The remarkable story of an ordinary man who was transformed when a traumatic injury left him with an extraordinary gift
No one sees the world as Jason Padgett does. Water pours from the faucet in crystalline patterns, numbers call to mind distinct geometric shapes, and intricate fractal patterns emerge from the movement of tree branches, revealing the intrinsic mathematical designs hidden in the objects around us.
Yet Padgett wasn’t born this way. Twelve years ago, he had never made it past pre-algebra. But a violent mugging forever altered the way his brain works, giving him unique gifts. His ability to understand math and physics skyrocketed, and he developed the astonishing ability to draw the complex geometric shapes he saw everywhere. His stunning, mathematically precise artwork illustrates his intuitive understanding of complex mathematics.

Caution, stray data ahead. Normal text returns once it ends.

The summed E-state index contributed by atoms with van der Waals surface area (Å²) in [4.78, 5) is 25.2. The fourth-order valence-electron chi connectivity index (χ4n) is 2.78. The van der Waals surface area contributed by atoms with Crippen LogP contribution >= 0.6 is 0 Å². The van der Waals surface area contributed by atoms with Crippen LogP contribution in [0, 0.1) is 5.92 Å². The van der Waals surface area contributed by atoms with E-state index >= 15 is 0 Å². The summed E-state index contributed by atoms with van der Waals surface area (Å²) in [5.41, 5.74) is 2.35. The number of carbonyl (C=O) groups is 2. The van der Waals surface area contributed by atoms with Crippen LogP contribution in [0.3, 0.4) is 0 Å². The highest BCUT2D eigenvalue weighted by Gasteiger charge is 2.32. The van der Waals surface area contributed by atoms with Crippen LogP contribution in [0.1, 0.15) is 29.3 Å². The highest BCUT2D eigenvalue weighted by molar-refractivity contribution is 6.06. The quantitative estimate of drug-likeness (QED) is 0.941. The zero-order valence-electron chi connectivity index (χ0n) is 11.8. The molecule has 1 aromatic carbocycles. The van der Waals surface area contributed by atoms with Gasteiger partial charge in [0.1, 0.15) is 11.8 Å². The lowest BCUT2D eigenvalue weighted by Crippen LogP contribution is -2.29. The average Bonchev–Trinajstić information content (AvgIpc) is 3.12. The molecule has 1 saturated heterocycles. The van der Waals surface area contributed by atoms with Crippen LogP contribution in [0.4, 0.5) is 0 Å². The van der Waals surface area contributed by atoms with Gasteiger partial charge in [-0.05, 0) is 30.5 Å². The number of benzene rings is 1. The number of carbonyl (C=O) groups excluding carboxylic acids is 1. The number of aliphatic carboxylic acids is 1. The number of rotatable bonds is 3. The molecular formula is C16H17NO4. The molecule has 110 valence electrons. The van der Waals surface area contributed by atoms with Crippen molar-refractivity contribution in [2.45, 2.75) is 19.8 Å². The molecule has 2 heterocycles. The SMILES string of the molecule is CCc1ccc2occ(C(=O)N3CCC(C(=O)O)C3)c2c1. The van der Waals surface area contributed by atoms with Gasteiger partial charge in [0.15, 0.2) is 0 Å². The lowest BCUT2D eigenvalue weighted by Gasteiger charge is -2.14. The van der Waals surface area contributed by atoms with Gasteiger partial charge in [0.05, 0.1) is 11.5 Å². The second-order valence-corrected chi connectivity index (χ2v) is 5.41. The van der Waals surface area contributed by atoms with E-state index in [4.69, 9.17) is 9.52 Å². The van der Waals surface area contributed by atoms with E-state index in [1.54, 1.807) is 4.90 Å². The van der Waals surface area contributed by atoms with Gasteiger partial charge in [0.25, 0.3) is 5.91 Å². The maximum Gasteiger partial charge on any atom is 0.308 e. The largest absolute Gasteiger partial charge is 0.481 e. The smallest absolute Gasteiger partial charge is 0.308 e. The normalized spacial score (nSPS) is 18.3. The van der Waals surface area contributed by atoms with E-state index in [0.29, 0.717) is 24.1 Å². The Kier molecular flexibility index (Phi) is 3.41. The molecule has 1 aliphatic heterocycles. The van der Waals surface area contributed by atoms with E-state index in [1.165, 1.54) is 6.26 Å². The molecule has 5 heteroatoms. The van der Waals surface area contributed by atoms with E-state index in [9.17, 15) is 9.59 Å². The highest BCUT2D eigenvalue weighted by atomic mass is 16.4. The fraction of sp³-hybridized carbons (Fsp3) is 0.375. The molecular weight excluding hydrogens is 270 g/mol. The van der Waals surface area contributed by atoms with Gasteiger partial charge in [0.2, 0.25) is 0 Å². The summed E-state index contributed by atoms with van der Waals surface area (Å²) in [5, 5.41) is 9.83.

The first documented case of acquired savant syndrome with mathematical synesthesia, Padgett is a medical marvel. Struck by Genius recounts how he overcame huge setbacks and embraced his new mind. Along the way he fell in love, found joy in numbers, and spent plenty of time having his head examined. Like Born on a Blue Day and My Stroke of Insight, his singular story reveals the wondrous potential of the human brain.
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Struck by Delusion
- Amazon Customer
Sub-par and superficial
1.5-2 stars. This book was exceedingly mediocre, verging on sub-par. The book is the memoir (written with the help of an author) of a man who was severely beaten and suffered a traumatic brain injury, as a result of which he became a savant and synesthete. The parts of the book that explained brain function, savant capabilities, and synesthesia were interested, but far too brief and nowhere near detailed enough. The remainder of the book read like an extended catalog of why the author felt he was special, filled with false humility, repetitive passages, and superficial emotion. This may in part be a result of the memoirist's brain injury (which obviously changed his perception and could also hamper ability to read others and communicate clearly), but which resulted in a tortured book that was brimming with self-congratulatory statements, self-proclaimed genius, and very little depth. Not recommended.
- S. Yates